___I wrote here that the most vibrant movie industry after Hollywood and Bollywood is Nollywood, from Nigeria. Nigerian movies are not released in theaters but made directly available on DVDs, CDs and videos. As the most populous country in Africa (130 million), Nigeria provides a ripe market for Nollywood (it also has markets elsewhere in Africa and the diaspora). The industry is based in bustling Lagos, where there's a powerful actor’s guild with 5000 registered actors.
Nollywood’s settings are decidedly rudimentary, the special effects tacky and amateur, but that’s because the directors work on shoestring budgets and extremely short timelines (2-3 weeks for instance). They work despite choking traffic and noise on Lagos streets; bystanders are often brought in to do roles in impromptu fashion; and in one case a movie was shot in an actual hospital, with patients and hospital staff featuring in roles even as they went about their daily routines.
There is simply no time for elaborate sets: Nollywood directors and crews make do with what they can.
I saw two video documentaries (by Journeyman Pictures, links above) on YouTube recently that gave fairly decent overviews of Nollywood. The second video includes interviews with some successful directors, mainly Ralph Nwadike; an actor, Hank, whose I-am-a-big-man attitude, sports cars and fancy motorbikes reminded me of Salman Khan; Nollywood’s most popular actress and heart-throb, Stephanie Okereke; and a 25-year old director and scriptwriter, Chinny Ahaneku, on the sets of her historical movie, Deceit of the Gods, set in a precolonial Igbo village. (The Igbo are one of the major ethnic groups in Nigeria.)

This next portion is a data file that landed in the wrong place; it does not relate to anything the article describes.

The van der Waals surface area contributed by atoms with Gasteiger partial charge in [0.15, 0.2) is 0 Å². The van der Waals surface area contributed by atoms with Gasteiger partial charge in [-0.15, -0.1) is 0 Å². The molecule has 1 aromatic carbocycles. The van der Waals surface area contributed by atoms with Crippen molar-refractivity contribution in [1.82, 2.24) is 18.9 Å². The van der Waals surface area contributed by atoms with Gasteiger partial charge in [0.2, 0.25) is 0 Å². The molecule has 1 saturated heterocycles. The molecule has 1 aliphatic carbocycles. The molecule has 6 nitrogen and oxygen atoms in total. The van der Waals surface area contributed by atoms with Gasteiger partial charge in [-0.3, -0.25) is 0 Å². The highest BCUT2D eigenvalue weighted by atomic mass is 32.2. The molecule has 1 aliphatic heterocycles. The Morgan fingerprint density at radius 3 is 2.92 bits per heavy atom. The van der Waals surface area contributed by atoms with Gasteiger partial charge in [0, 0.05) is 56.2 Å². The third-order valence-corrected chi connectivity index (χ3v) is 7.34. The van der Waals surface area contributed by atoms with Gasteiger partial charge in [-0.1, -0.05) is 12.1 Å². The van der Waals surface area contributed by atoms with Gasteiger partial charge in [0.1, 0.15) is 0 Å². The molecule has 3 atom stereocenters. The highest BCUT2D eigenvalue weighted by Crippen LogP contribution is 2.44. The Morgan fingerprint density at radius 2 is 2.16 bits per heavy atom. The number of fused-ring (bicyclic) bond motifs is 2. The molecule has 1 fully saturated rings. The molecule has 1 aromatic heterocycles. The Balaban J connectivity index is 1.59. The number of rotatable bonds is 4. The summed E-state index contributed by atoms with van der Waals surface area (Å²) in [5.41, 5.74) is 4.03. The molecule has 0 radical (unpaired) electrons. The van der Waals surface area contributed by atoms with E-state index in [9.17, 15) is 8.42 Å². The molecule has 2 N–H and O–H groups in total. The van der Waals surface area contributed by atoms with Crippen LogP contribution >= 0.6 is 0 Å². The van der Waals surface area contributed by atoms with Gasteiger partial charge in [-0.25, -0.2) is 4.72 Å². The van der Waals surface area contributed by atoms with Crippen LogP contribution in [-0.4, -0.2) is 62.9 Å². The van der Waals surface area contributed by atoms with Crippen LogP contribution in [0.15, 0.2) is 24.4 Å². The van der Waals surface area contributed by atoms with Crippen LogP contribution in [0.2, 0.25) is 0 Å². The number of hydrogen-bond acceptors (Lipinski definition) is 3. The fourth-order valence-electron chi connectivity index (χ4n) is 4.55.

Let’s go on the set of Deceit of the Gods for a bit.
The movie is being shot in a village in Eastern Nigeria, with much effort expended on costumes and authenticity. The villain in movie is an evil priest who sacrifices children and twins; there is also an evil forest - readers of Chinua Achebe’s famous Things fall Apart will be familiar with these cultural aspects of precolonial Igbo society.
At some point in the story, a white priest needs to appear and introduce Christianity to the village. But the director, Chinny, has not planned for a white actor. In a hilarious moment that is representative of the spontaneity with which Nollywood movies are made, she requests a cameraman, Jacques, a white South African – in fact the only white person in the village at the time – with no acting experience to fill in the role.
“But I have never acted,” he protests.
“Acting starts in a day; everything starts in a day!” Chinny pleads.
Jacques agrees reluctantly. He slips into a “tight-fitting and excruciatingly hot white robe”. Chinny had planned a minor role for him, but, in yet another unplanned twist, Jacques becomes a major actor in the movie and has to act for two full days.
To the evil priest and king of the village, the colonial priest delivers such solemn sermons as: “Idol worship and human sacrifice is from the devil. But if you accept God Almighty, he will save from all Evil!”
The movie ends on a feel-good note. The evil heathen priest is driven away; the king and the villagers accept the word of God preached by the white priest and convert to Christianity. The villagers dance to celebrate this happy event. Chinny herself plays the king’s bride, bringing in the love angle. (Again video here.)
I found the movie's main premise fascinating because its happy ending is diametrically opposed to the climax of Chinua Achebe's literary classic Things fall Apart. Achebe’s story too is about a precolonial Igbo village that has its own rules and hierarchy. It also has the same customs that seem strange today – such as sacrificing twins in the evil forest. Here too Christianity comes and declares that heathen ways should be given up. But the end result is not only an end to cruel customs, but also a complete breakdown of Igbo society. The ambivalence produced by the arrival of Christianity, and the collapse of Igbo society as it was then is at the heart of Things fall Apart; it takes up only a 30 odd pages, but Achebe does it brilliantly.
But in Nollywood, as in Bollywood, there has to be a clear resolution, the end has to be happy, and that’s why Deceit of the Gods ends in simplistic fashion, with villagers joyously converting. And why not? Who wants to see it end seriously?